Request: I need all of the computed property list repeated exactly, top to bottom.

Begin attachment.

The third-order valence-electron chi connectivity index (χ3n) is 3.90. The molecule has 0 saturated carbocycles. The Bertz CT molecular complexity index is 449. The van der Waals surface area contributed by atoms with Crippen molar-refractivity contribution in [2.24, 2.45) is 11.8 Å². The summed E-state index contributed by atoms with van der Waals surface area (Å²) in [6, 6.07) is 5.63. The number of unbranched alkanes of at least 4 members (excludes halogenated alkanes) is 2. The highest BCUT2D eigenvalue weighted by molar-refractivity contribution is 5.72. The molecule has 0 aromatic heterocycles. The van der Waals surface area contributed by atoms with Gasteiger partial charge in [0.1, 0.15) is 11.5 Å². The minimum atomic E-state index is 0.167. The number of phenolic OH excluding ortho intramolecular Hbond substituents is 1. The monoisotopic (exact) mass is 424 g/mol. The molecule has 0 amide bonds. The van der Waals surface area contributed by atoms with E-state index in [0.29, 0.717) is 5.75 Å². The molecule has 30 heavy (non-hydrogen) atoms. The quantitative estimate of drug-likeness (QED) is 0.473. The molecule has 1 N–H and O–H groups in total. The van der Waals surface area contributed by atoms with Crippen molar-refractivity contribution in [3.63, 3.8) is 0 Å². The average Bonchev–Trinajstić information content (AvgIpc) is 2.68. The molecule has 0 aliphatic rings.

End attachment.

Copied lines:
The third-order valence-electron chi connectivity index (χ3n) is 3.90. The molecule has 0 saturated carbocycles. The Bertz CT molecular complexity index is 449. The van der Waals surface area contributed by atoms with Crippen molar-refractivity contribution in [2.24, 2.45) is 11.8 Å². The summed E-state index contributed by atoms with van der Waals surface area (Å²) in [6, 6.07) is 5.63. The number of unbranched alkanes of at least 4 members (excludes halogenated alkanes) is 2. The highest BCUT2D eigenvalue weighted by molar-refractivity contribution is 5.72. The molecule has 0 aromatic heterocycles. The van der Waals surface area contributed by atoms with Gasteiger partial charge in [0.1, 0.15) is 11.5 Å². The minimum atomic E-state index is 0.167. The number of phenolic OH excluding ortho intramolecular Hbond substituents is 1. The monoisotopic (exact) mass is 424 g/mol. The molecule has 0 amide bonds. The van der Waals surface area contributed by atoms with E-state index in [0.29, 0.717) is 5.75 Å². The molecule has 30 heavy (non-hydrogen) atoms. The quantitative estimate of drug-likeness (QED) is 0.473. The molecule has 1 N–H and O–H groups in total. The van der Waals surface area contributed by atoms with Crippen molar-refractivity contribution in [3.63, 3.8) is 0 Å². The average Bonchev–Trinajstić information content (AvgIpc) is 2.68. The molecule has 0 aliphatic rings.